In a previous article we showed the importance of using variables to replace multiple instances of the same measure in a DAX expression. A very common use case is that of the IF function. This article focuses on the cost for the formula engine rather than for the storage engine.

Consider the following measure.

Margin := 
IF ( 
    [Sales Amount] > 0 && [Total Cost] > 0,
    [Sales Amount] - [Total Cost]
)

The basic idea is that the difference between Sales Amount and Total Cost should be evaluated only if both measures are greater than zero. When dealing with that condition, the DAX engine produces a query plan that evaluates each measure twice. This is visible in the storage engine requests generated for the following query.

EVALUATE
SUMMARIZECOLUMNS ( 
    'Date'[Year], 
    "Margin", [Margin] 
)

However, it is worth stressing that the physical query plan has 216 rows, which is a reference point we will consider in later variations of the same measure.

Without going into details that were already explained in a previous article, it is worth noting that the multiple references to the same measure are requiring separate evaluations – although the result is the same. DAX is not the best at saving the value of common subexpressions evaluated in the same filter context. This is evident in the following variation of the Margin measure. The two branches of the IF function are identical, but the query plan adds other evaluations for both the storage engine and the formula engine.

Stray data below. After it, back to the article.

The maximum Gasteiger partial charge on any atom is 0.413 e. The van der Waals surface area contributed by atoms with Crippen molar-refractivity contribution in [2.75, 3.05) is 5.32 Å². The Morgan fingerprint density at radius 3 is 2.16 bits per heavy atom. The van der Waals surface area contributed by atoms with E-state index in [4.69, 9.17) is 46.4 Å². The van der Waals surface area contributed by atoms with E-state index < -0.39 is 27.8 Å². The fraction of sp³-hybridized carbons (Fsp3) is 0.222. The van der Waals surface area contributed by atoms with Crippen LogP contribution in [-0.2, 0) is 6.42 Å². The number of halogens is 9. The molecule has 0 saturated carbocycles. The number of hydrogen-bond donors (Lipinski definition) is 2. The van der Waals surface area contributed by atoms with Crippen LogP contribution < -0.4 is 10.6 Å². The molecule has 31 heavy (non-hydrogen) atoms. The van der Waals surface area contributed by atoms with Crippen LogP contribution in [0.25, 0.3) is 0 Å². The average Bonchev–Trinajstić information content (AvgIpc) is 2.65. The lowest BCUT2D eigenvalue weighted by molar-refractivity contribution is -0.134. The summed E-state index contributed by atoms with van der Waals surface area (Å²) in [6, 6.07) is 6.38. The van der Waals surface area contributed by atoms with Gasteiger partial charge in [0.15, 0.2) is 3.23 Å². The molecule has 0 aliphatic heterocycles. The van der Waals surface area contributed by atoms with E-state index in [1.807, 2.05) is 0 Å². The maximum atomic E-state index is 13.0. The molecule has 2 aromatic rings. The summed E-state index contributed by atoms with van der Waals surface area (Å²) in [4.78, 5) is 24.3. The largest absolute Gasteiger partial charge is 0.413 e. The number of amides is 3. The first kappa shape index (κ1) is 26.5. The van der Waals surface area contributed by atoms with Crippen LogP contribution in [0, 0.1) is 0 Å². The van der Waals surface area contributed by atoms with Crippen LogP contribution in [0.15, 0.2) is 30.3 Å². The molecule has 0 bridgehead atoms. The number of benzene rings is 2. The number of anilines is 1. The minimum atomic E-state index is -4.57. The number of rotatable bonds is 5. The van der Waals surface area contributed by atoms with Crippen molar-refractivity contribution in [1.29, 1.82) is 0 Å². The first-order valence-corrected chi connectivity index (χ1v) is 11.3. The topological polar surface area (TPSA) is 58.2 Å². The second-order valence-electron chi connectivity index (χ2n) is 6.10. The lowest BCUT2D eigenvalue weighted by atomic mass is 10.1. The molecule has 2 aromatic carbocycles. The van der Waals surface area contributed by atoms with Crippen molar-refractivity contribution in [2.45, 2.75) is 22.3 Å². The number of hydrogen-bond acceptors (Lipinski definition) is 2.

Margin 2 := 
IF ( 
    [Sales Amount] > 0 && [Total Cost] > 0,
    [Sales Amount] - [Total Cost],
    [Sales Amount] - [Total Cost]
)

In this case there is an additional storage engine query. The number of rows in the physical query plan is now 342. This increases the number of lines by over 50%, compared to the previous workload.

The optimized version of this measure stores the two measures into two variables. This is so that they are only evaluated once in the IF function.

Margin Optimized := 
VAR SalesAmount = [Sales Amount]
VAR TotalCost = [Total Cost]
RETURN
    IF ( 
        SalesAmount > 0 && TotalCost > 0,
        SalesAmount – TotalCost
    )

This is visible in the storage engine requests, of which there are only two.

A version of the IF function with the second branch identical to the first would produce the same storage engine queries.

The physical query plan reduced the number of rows from 216 to 126.

This is an important result. This optimization technique is particularly useful when dealing with multiple references to a measure that has a high cost in the formula engine. Indeed, the DAX cache only operates at the storage engine level.

Conclusion

Multiple references to the same measure in the same filter context can produce multiple executions of the same DAX expression, thus producing the same result. Saving the result of the measure in a variable generates a better query plan, improving code performance.